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An exquisite large pair of contemporary Navajo cast-ingot “coin-silver” Concho-style earrings by Perry Shorty
Navajo silversmith Perry Shorty (b.1964) is proof positive that 19th century quality and hand craftsmanship are still alive and well in the 21st century. Perry is a craftsman of the old and completely traditional school, hand-making absolutely everything without the use of modern high-tech tools and methods. Everything he does could have been done and looks like it was done in the late 19th Century as opposed to a century later.
And while all of Perry’s silverwork is beautifully and meticulously crafted, he saves his very best and most interesting efforts for his old-style, “Revival” type “Coin-Silver” pieces, such as this absolutely gorgeous pair of earrings. The process of making these earrings was long and laborious; it began by finding old turn-of-the-last-century American silver coins such as “Barber”-style half dollars and quarters then melting them down and casting them into an ingot-silver “slug” which was then patiently hand hammered out into the desired shape and size of the earring after which it was painstakingly decorated with precise, perfectly-executed and detailed chisel, chisel stamp and file work, then the earring was carefully domed and contoured, and, finally, everything beautifully buffed and polished. The amount of concentrated effort and complete attention to detail this process takes is nearly impossible to imagine.
These earrings are, quite simply, not for the faint of heart. They are large and in charge, so to speak, and they have some serious substance to them and wow do they have a powerful and impressive presence. They are most beautifully and profusely decorated with meticulously executed stamp and chisel work in a radiating starburst-like design reminiscent of the designs on old silver Navajo Concho belts. But, interestingly here, Perry has put his own modern individual twist on to this traditional Navajo design by taking the oval shaped Concho medallion which is normally oriented horizontally and turning it on its head to stand upright. It’s a fascinating and completely effective idea. The central panel of the Concho earring with its radiating outwards chiseled lines is surrounded by a finely scalloped outer edge or border which is itself decorated all the way around with beautiful crescent-shaped stamp worked motifs.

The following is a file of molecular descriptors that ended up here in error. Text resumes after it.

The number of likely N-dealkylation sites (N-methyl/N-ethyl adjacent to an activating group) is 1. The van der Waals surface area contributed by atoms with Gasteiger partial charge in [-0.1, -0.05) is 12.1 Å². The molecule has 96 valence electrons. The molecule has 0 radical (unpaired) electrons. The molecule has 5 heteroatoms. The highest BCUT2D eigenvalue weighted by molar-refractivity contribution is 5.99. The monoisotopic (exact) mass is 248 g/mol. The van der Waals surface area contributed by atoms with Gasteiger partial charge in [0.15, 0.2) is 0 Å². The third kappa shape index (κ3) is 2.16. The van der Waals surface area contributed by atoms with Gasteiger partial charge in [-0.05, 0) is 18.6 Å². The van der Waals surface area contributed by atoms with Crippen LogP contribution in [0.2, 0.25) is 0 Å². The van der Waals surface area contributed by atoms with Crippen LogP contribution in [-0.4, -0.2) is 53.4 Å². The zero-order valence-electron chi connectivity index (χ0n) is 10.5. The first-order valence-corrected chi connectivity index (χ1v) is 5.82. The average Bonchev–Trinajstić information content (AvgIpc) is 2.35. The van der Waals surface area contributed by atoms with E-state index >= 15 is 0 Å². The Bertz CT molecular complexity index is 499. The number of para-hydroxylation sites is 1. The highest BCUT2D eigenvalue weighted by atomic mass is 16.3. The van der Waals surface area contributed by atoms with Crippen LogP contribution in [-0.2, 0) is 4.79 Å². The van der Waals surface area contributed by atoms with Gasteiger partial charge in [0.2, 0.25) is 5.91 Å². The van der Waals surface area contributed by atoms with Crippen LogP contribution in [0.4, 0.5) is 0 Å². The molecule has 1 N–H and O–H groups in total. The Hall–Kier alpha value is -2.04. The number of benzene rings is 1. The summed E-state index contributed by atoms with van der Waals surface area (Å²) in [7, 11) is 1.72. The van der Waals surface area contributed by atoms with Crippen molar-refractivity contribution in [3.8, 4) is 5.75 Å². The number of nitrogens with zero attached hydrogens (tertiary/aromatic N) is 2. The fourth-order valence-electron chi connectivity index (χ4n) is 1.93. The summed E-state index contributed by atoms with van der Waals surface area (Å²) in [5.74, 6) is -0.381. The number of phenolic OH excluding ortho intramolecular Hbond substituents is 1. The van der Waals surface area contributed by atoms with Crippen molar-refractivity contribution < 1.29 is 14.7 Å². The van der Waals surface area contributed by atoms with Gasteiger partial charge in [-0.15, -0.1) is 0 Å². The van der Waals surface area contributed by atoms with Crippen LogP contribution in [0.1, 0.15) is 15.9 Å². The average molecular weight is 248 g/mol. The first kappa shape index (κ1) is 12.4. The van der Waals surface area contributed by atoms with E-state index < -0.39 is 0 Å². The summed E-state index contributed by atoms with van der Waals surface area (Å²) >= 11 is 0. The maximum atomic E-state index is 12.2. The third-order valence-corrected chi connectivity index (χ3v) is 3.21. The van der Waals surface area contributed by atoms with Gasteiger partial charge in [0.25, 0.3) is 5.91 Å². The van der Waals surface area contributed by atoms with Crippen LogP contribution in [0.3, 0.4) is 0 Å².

The earrings measure an imposing 1 3/4” in height and they are 1 5/8” in width and just shy of 1/8” in thickness.
They weigh 28.5 grams or 1 ounce each. Because of their larger size and weight Perry mounted them on silver posts with “Omega” clip safety closures for additional security and comfort. The earrings are in excellent original condition and they are properly signed “P. Shorty” in Perry Shorty’s customary cursive signature and are also marked “Coin-silver” on the back of each earring.
Exalted craftsmanship and exquisite beauty such as this is why Perry Shorty’s jewelry is prized all over the world and why for years many Japanese and other overseas collectors have made regular pilgrimages to America to have an opportunity to buy from him directly at the annual Santa Fe Indian Market and The Heard Museum Fair in Phoenix.
“I try to keep things simple. The old smiths didn’t have a lot of
tools and materials to work with, and I like doing it their way.”
We have been fortunate to have bought and sold quite a few pieces of Perry Shorty’s wonderful jewelry over the years and we can confidently say that in our estimation these earrings are among the most distinctive and impressive pieces of his which we have ever seen. That is saying quite a lot indeed.
Perry Shorty demonstrating Navajo silversmithing at the Hopi Cultural Center, c. 1999.